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dc.contributor.advisorGosling, Samen
dc.creatorJones, Amanda Claire, 1980-en
dc.date.accessioned2012-10-02T19:05:41Zen
dc.date.available2012-10-02T19:05:41Zen
dc.date.issued2008-05en
dc.identifier.urihttp://hdl.handle.net/2152/18124en
dc.descriptiontexten
dc.description.abstractMany groups, such as rescue and service-dog programs, are interested in assessing dogs’ personalities. These groups often need to assess large numbers of dogs with limited resources (e.g., in terms of facilities, trained assessors, time, money). To meet these groups’ requirements, an assessment tool that measures canine personality rapidly and is demonstrably reliable and valid is needed. The Dog Personality Questionnaire (DPQ) was developed to fill this gap. This dissertation describes a series of six studies designed to develop and evaluate the DPQ. To ensure that the final instrument built on previous research and was based on a comprehensive item pool, 1,200 descriptions were culled from the dog-personality assessment literature, shelter assessments, and dog experts’ input (e.g., researchers, trainers, veterinarians). Three expert judges narrowed this list to 360 items. In Study 1, these items were administered to 152 participants who gave feedback on the items’ applicability and ease of use. In Study 2, exploratory factor analysis was used to determine the number of factors underlying the 360-item questionnaire, based on 3,737 participants’ ratings of their dogs. Convergent criteria favored five factors, labeled as Fearfulness, Aggression towards People, Aggression towards Animals, Activity/Excitability, and Responsiveness to Training. Narrower facets within each factor were also identified. On the basis of item analyses, the questionnaire was shortened to 102 items. In Study 3, the 102-item questionnaire was administered to 2,556 new participants and further exploratory and confirmatory factor analyses were used to examine the robustness of the five-factor solution. Items were then evaluated in terms of factor- and facet-loadings, content validity, internal consistency, and other criteria in order to shorten the questionnaire to a more manageable, 75-item form, and an even briefer 45-item form. In Studies 4-6, the psychometric properties of the 75-item and 45-item DPQ were further evaluated. The DPQ was shown to have acceptable levels of inter-rater reliability (Study 4), test-retest reliability (Study 5), and predictive validity (Study 6). Discussion focuses on evaluating how well the DPQ meets the criteria that guided its development.en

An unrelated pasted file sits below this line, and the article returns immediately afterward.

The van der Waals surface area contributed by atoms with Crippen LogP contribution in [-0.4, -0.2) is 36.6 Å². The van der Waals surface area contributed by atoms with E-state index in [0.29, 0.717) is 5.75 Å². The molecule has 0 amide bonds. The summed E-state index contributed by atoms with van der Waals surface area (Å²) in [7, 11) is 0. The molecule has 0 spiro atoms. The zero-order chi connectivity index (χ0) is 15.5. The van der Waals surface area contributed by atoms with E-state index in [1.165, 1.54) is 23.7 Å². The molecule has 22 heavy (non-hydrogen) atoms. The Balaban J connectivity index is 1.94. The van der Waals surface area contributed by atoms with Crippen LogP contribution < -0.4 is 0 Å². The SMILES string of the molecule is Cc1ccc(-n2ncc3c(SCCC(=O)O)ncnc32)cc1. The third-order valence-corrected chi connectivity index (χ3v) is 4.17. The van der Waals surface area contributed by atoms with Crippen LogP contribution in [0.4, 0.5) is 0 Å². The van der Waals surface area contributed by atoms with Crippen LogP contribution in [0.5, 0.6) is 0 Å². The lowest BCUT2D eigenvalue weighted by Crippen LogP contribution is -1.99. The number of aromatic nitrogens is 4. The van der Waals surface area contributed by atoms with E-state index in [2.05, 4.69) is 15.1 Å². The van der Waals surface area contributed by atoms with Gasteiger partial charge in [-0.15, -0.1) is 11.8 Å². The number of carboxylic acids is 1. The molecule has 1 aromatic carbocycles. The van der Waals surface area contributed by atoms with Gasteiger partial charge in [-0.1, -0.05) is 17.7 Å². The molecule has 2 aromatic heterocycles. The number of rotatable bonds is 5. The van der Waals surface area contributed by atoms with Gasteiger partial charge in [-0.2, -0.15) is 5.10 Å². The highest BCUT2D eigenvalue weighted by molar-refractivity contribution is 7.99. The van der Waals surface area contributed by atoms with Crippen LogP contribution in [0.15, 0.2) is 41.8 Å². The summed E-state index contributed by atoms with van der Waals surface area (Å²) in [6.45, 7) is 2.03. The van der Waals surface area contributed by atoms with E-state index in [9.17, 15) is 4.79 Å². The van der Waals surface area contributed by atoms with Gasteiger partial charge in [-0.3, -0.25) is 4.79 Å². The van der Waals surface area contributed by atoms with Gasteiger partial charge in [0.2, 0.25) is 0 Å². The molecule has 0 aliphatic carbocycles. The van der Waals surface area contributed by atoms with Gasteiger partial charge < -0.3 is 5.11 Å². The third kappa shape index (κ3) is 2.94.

dc.format.mediumelectronicen
dc.language.isoengen
dc.rightsCopyright is held by the author. Presentation of this material on the Libraries' web site by University Libraries, The University of Texas at Austin was made possible under a limited license grant from the author who has retained all copyrights in the works.en
dc.subject.lcshDogs--Psychological testingen
dc.subject.lcshPersonality tests--Designen
dc.titleDevelopment and validation of a dog personality questionnaireen
dc.description.departmentPsychologyen
thesis.degree.departmentPsychologyen
thesis.degree.disciplinePsychologyen
thesis.degree.grantorThe University of Texas at Austinen
thesis.degree.levelDoctoralen
thesis.degree.nameDoctor of Philosophyen


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